evening. Within days Elvis had signed his first record contract and his extraordinary career was under way.
Despite the enormous impact the events that took place there would have on the history of rock ’n’ roll, Sun Studio is a comparatively small space and was left to become a
barbershop and laundromat in later decades. In recent years it has been mostly resurrected.
Still operating as a recording studio on many nights, by day it is a wonderful site to tour, and its upstairs displays include a recreation of the studio from where Dewey Phillips played
That’s All Right endlessly on that July night in 1954, and from where Elvis gave an impromptu on-air interview that evening.
Downstairs in the recording studio the original ceiling lights still glow over the old floor tiles. Beside one wall sits the piano Elvis famously played one night in December 1964 in an
impromptu jam session with Johnny Cash, Jerry Lee Lewis and Carl Perkins, dubbed the Million Dollar Quartet. By then Elvis’s fame and wealth were enormous, and he was firmly
ensconced in Graceland, the sprawling Memphis mansion and grounds he had bought for $100,000 in 1957 and which today is the city’s most famous attraction.
In his years of friendship with Elvis, George Klein came to know the property well. Tonight, in his two-piece zippered tracksuit and runners, he greets us near the entrance, and it is
immediately clear that decades of discussing his famous friendship, and recently writing a book, have not dimmed the enthusiasm with which he share his memories. He tells us
Elvis was best man at his wedding and insisted on paying for the $75,000 celebration. Then he leads us off a shuttle bus and towards the famous mansion, with its colonial revival
“He loved this house, loved it to death,” he continues as he takes us through the front door, beneath a colourful leadlight window embellished with a large P. “I was with him when he
made Jailhouse Rock and every day he would ring here and say, ‘Daddy, put the decorator on the phone.’ ”
He takes us into the spacious loungeroom, noting the portrait of Elvis on one wall (a favourite of his mother Gladys), and proudly pointing to the massive sun-shaped clock above
the mantelpiece. So we discover this is what he gave Elvis that long-ago Christmas.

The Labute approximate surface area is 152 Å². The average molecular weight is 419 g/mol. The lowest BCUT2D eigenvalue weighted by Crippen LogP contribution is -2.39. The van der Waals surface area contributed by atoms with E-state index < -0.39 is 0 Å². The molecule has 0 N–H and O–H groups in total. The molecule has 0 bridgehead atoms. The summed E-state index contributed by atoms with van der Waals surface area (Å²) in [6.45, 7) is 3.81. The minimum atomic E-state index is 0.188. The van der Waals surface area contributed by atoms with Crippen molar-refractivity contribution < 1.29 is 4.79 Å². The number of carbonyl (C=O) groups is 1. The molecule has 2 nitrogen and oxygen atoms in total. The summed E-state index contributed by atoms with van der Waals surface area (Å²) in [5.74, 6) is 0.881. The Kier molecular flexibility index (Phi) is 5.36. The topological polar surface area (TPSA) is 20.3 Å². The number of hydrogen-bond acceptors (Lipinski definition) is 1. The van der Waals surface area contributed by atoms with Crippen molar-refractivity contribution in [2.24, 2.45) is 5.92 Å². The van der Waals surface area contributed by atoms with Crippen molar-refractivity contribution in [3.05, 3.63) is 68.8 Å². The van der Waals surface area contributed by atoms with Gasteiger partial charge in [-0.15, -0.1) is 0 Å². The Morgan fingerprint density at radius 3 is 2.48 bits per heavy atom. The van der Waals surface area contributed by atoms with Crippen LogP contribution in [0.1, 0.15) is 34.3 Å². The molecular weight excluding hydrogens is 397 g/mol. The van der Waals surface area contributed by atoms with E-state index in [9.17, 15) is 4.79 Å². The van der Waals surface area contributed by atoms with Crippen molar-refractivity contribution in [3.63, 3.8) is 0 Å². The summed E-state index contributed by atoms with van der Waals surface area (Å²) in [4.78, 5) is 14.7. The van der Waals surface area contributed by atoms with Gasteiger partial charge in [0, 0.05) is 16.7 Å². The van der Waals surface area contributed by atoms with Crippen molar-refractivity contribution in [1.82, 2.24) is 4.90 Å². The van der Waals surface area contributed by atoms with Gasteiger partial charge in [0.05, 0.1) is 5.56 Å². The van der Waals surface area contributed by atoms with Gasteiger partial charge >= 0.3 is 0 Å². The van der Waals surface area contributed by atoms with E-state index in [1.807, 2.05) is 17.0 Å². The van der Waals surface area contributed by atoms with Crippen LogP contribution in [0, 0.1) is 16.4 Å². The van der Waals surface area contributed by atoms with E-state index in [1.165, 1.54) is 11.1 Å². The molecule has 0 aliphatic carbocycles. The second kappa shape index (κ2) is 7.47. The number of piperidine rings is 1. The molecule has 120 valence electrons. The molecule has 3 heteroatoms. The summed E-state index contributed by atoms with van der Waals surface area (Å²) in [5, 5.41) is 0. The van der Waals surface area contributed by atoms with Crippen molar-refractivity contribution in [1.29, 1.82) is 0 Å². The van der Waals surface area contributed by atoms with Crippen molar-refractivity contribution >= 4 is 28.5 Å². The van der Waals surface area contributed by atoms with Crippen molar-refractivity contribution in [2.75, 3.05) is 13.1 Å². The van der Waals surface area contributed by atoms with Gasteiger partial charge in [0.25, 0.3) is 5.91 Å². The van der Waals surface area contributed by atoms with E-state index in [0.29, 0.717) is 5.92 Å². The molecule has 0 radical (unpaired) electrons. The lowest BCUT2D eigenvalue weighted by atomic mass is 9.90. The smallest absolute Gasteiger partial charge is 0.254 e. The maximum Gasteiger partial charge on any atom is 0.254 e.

Klein’s narration is incessant and fascinatingly detailed, and our planned one-hour visit extends to two as he slowly talks us through the house. Elvis hated orange and brown he
reveals as we wander past the spacious kitchen. He had a soft spot for his Viva Las Vegas co-star, Swedish-American actress Ann-Margret, and Klein says “she would have been a
perfect lady for Elvis”, as we explore the yellow and navy basement, with its three television sets and hidden projector. (“Elvis would never watch his own movies.”)
In the trophy room we learn Elvis once insisted on paying for surgery Klein was awaiting. On approach to an outdoor office his father used, we are informed that Elvis was better
looking in person than he was on screen. By the time the house tour is over we even have an idea of what it was like to sleep with the King; before his famous friend moved to
Graceland, Klein would sometimes stay over at Elvis’s house if they had been out late. “He and I would bunk up in the same bed. His mother would warn me that Elvis talks in his
sleep and walks in his sleep. The next night I spent there he was walking [in his sleep] and I said real softly to go back to bed now, we have to be in Hollywood in the morning.”
The narration continues during an inspection of Elvis’s old racquetball court, through his private plane, named the Lisa Marie, and across the road from the mansion to Graceland’s
car museum. There, serenaded by a video of Elvis at his 1968 comeback concert, we have dinner surrounded by some of his favourite toys, including his purple Cadillac, the pink
model he gave his mother, his motorbikes, even the Graceland tractor.
Our southern barbecue dinner ends with tiny portions of Elvis’s beloved fried banana and peanut butter sandwiches. Then it’s time to end this fascinating night. But not before one
more round at the gift shop that has stayed open especially late for us (an Elvis nail file, anyone?). Klein graciously bids us farewell. Elvis’s friend has left the building. And soon, in
a state of glee, so have we.
Fiona Harari was a guest of Luxury Gold by Insight Vacations.